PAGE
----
When Days Grow Shorter
One hundred six miles north
someone turns off the telephone,
travels the short walk to the deck,
examines this world again
with new eyes, exquisite words.

One hour, forty-six minutes south,
someone else sequesters themselves
on the screened-in porch
pencil and yellow pad in hand,
translates bird-talk into human language.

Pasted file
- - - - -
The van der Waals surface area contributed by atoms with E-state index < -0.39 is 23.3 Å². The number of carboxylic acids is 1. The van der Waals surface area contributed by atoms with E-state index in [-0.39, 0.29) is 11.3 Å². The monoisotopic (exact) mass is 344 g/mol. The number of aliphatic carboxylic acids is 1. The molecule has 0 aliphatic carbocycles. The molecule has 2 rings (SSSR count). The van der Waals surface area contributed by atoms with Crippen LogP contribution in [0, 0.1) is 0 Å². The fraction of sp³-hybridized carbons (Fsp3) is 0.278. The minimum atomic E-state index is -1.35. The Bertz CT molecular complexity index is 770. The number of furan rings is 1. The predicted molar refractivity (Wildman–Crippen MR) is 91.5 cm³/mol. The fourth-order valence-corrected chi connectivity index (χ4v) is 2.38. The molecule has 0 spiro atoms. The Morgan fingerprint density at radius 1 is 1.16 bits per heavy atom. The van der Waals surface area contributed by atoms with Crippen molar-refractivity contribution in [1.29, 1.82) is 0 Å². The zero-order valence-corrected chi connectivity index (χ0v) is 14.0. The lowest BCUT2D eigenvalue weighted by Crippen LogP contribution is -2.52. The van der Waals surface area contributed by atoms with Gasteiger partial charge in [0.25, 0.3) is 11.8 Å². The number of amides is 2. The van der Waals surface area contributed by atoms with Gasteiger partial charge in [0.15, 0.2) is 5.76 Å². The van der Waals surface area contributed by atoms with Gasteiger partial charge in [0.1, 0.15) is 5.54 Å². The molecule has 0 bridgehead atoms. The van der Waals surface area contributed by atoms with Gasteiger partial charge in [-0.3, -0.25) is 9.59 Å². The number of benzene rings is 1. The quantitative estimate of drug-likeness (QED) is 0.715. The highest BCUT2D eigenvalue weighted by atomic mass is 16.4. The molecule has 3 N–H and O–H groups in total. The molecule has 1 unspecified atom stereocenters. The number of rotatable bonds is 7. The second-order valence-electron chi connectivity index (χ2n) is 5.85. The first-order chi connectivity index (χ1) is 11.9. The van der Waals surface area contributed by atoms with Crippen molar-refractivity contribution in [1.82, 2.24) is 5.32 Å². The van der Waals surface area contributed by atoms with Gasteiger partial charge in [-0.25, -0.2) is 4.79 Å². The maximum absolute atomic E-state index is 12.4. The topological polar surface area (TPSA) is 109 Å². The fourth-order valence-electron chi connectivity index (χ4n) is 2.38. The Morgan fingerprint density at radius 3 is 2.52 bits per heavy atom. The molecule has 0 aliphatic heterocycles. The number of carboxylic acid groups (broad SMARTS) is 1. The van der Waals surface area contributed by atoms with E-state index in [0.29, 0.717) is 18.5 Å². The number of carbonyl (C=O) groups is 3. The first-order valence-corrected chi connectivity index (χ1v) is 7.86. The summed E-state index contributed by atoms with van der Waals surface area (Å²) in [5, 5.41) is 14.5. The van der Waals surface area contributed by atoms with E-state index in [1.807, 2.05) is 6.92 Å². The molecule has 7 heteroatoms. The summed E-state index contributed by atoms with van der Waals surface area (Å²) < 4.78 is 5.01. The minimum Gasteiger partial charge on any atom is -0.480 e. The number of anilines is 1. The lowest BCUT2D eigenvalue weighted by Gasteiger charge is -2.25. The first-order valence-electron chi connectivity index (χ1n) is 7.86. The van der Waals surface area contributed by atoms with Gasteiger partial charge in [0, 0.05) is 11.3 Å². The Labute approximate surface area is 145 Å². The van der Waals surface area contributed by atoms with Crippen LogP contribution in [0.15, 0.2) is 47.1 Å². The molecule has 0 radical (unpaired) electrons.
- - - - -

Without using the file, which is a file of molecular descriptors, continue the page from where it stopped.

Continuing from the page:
Today is about dark coffee beans, a cup of tea
red tinge on the edge of maple leaves,
how tall oaks swirl yellow upon roadways
and paper-bark birch exfoliate
white skin upon sacred ground.

This day is caw and coo-oo,
crows and mourning doves,
the ch-ch-chick of mocking birds.
Swallows and swifts collect themselves,
light slants, turns buttery.

It doesn’t matter how or where the roads go.
Everywhere we watch, listen,
Prepare harvest soup and stew,
praise burgundy and orange afternoons.